Miami ecologists: Algae in lakes within agricultural watersheds shift to more harmful species during droughts

Effects of climate variation and drought on algae in lakes depend on land use

By Susan Meikle, university news and communications.


Asterionella formosa, a common species of lake phytoplankton (algae) (photo by SERC).

Climate change models predict more frequent and intense summer droughts for many areas, including the Midwest.  A study of Ohio lakes led by Miami ecologist Nicole Hayes shows that effects of climate variation, specifically droughts, on algae depend on land use — whether a lake is in a forested or agricultural watershed. 

If seasonal drought becomes more common and the shift to more harmful algae species occurs more frequently, there is the potential for more water-quality advisories associated with nitrogen-fixing cyanobacterial toxins, the study authors said.

During droughts, the types of blue-green algae (cyanobacteria) that dominate lakes in agricultural watersheds — such as nearby Acton Lake in Hueston Woods State Park — shift toward a higher proportion of species that can use nitrogen from the atmosphere (nitrogen fixers), the researchers found.


The blue-green algae Anabena, a nitrogen-fixer (photo courtesy ASLO).

"These species often cause water quality problems, including toxin production, so the shift during droughts has the potential to deteriorate water quality and impair ecosystem services" such as drinking water, fishing and recreation, Mike Vanni, professor of biology and a co-author of the study, said. 

Since 2010, 12 Ohio reservoirs have had detectable levels of microcystin, one of the most prevalent cyanobacterial toxins.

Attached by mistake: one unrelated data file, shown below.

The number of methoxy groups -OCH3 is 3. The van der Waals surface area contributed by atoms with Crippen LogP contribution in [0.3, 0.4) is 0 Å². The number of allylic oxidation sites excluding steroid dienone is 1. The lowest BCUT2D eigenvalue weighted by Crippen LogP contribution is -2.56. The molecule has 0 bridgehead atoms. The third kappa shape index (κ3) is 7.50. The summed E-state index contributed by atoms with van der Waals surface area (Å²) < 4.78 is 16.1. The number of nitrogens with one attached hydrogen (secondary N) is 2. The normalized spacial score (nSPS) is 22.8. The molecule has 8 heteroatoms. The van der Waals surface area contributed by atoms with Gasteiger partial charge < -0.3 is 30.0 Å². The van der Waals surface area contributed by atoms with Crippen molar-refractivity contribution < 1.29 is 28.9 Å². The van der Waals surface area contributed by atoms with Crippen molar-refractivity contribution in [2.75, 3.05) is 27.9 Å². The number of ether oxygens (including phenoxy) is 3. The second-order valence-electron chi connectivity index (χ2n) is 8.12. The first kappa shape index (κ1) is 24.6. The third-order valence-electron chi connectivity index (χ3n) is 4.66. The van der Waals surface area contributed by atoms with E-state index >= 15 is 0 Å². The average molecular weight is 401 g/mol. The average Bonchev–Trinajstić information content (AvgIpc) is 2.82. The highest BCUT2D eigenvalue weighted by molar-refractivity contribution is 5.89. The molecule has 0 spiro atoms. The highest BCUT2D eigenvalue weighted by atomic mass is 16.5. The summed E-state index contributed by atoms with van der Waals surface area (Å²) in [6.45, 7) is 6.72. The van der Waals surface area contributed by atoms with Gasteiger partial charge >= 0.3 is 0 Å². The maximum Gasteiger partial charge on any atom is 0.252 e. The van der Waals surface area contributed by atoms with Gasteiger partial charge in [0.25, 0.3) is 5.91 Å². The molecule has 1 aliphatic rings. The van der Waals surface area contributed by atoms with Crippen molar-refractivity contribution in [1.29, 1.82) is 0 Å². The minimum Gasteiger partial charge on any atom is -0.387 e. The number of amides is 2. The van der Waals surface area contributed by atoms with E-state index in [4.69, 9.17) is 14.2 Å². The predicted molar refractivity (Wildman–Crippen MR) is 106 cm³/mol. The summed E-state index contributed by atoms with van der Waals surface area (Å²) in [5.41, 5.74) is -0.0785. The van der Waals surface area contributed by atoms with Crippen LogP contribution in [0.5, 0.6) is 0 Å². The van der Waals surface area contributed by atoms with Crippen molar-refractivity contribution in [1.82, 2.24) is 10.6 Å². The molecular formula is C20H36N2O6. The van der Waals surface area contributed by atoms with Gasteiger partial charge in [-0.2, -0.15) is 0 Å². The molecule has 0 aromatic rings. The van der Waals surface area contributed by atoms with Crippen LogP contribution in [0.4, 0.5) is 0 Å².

Last summer a state of emergency was declared in Toledo after samples from a water treatment plant tested positive for microcystin, which was the result of abundant cyanobacteria in Lake Erie, the water source for the greater Toledo area.

Algae (phytoplankton) photosynthesize like plants and require light and nutrients — carbon (C), nitrogen (N) and phosphorous (P) — to grow.

When one nutrient in a lake is found in excess over the other, phytoplankton are "nutrient limited" by the less abundant nutrient.

Thus, algae populations are sometimes called "N limited" or "P limited." 

The rates at which N and P move from watersheds into lakes are affected by watershed land use — such as whether the landscape is forest or cropland — and thus may determine if algae are N or P limited.

How does drought status affect algae nutrient limitation in lakes with forested or agricultural watersheds?


Nicole Hayes and Mike Vanni (below) sample Acton Lake.

The researchers tested their hypotheses in 42 human-made lakes (reservoirs) across Ohio over a 12-year period.

Three lakes were sampled every two weeks for 6–12 years:

  • Acton Lake, with a watershed 81 percent agricultural, 12 percent forested.
  • Pleasant Hill Lake, with a watershed 41 percent agricultural, 46 percent forested.
  • Burr Oak Lake, with a watershed 6 percent agricultural, 83 percent forested.
The remaining 39 lakes were sampled less frequently,

vannialthough they were visited at least once a year during the study period.

Across the 42 lakes, researchers found that for algae in lakes in forested landscapes, growth is almost always limited by nitrogen, regardless of the climate.

Algae in lakes in agricultural watersheds, such as Acton Lake, are usually P limited, but during very dry summers nitrogen becomes the limiting nutrient, Vanni said.

The researchers found that droughts also promoted N-fixing cyanobacteria in these lakes. These species often cause water quality problems, including toxin production, so the shift during droughts has the potential to deteriorate water quality.


Warning sign, Kelleys Island State Park, Lake Erie (photo by Rich Exner, Northeast Ohio Media Group).

The interaction between land use and drought is likely to impair ecosystem services provided by lakes — including drinking water, food resources and recreational services — in addition to degrading food resources for fish and other aquatic organisms, the study authors said. 

Hayes received her doctorate from Miami in ecology, evolution and environmental biology in May and is now a postdoctoral fellow at the University of Regina, Saskatchewan, Canada. Vanni is her doctoral adviser. The other study authors are William Renwick, professor of geography, and Martin Horgan (Miami Ph.D. '05 ).

Their study, "Climate and land use interactively affect lake phytoplankton nutrient limitation status," was published in the February 2015 issue of Ecology.